Pakistani press is free -- but only in theory
Journalists must censor themselves while media panders to narrow segments.
Tragically, Pakistan retains a dubious distinction in the journalistic community. For the second year in a row, Pakistan is the most dangerous place for a reporter to work according to the Committee to Protect Journalists (CPJ). The CPJ says that seven journalists were killed in Pakistan as a direct result of their profession in 2011.
A Pakistani woman protests the killings of journalists. The country cannot be truly free while its people are afraid to report the truth.
In Iraq and Libya, active war zones during the past year, five journalists were killed. In Afghanistan, and Somalia, two very dangerous and troubled countries, the death toll was two apiece. This puts the 11 fatalities in Pakistan into glaring perspective.
It is ironic that while the press in Pakistan is now more free than ever, it is one of the most censored establishments in the world. Under previous governments, the Pakistani press was officially censored. Reporters could write whatever they wished with the understanding that censors would strike from their reports anything that was objectionable.
Today, those censors are no longer employed and journalists must now censor themselves. The self-censorship is ultimately far more harsh than the official censorship exercised by the government in previous years. The reason is simple. Journalists who offend the wrong group will be targeted for assassination.
Danger lurks everywhere for journalists. The list of taboo topics is constantly growing. Reporters who tackle corruption, organized crime, religious groups, separatist groups, or even factions within the government, risk their lives when doing so. The end result is that most reporters have stopped discussing these topics altogether.
So the media is technically free, but reporters must exercise tremendous amounts of self-restraint and censor their own work before publication. The result is less news and more propaganda.
While many publications seek not to offend anyone, others cater almost exclusively to specific factions within the country. It is now generally accepted that certain publications will provide strong ideological stances on various issues. Objectivity is no longer associated with journalism in Pakistan.
Ironically, the journalism field in Pakistan is booming with business. The country boasts no less than 21 24-hour news television stations. The networks are well patronized by Pakistan's various factions and the elites who align themselves with them. And so, to maintain high ratings, support, and to protect their self interests -- and lives, the stations pander to their pet factions often reducing the quality of their journalism to the point of propaganda.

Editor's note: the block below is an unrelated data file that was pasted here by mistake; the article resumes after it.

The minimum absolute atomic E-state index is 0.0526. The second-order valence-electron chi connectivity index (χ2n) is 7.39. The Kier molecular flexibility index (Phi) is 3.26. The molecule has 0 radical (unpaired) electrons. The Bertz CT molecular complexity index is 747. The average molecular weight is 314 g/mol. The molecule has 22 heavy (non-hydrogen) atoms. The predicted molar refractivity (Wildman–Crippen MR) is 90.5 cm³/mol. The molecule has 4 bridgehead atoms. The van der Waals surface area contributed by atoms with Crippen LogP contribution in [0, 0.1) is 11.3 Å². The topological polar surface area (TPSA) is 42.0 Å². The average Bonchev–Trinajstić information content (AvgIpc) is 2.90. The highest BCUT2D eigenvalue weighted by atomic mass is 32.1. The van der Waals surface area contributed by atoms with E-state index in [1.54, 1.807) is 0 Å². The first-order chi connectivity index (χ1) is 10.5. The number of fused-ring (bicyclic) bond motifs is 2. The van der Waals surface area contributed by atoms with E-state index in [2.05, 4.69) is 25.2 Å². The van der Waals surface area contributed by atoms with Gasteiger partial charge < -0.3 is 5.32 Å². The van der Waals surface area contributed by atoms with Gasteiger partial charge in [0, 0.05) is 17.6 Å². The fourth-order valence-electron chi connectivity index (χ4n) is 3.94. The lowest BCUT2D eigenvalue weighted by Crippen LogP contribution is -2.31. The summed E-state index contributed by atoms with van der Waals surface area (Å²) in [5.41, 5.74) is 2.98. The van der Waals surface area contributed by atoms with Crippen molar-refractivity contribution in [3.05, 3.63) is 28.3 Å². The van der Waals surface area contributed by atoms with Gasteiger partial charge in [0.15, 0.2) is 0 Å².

Exacerbating the problem, few of the nation's 184 daily newspapers are circulated nationally. Most are printed and circulated locally.
As the mood in that country changes, so does the reporting.
The end result is that Pakistan is home to a multibillion-dollar news industry where journalists who objectively report the news take their lives into their own hands. Despite having a free press, Pakistan is tragically home to one of the most hostile and oppressive journalistic environments in the world.
Of course, the truth is that unless Pakistani journalists are free to report the facts, then the press, nor the people, will ever be truly free.
© 2012, Catholic Online. Distributed by NEWS CONSORTIUM.
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Pope Benedict XVI's Prayer Intentions for January 2013
General Intention: The Faith of Christians. That in this Year of Faith Christians may deepen their knowledge of the mystery of Christ and witness joyfully to the gift of faith in him.
Missionary Intention: Middle Eastern Christians. That the Christian communities of the Middle East, often discriminated against, may receive from the Holy Spirit the strength of fidelity and perseverance.
Keywords: Pakistan, journalism, freedom of the press, killings, assassination
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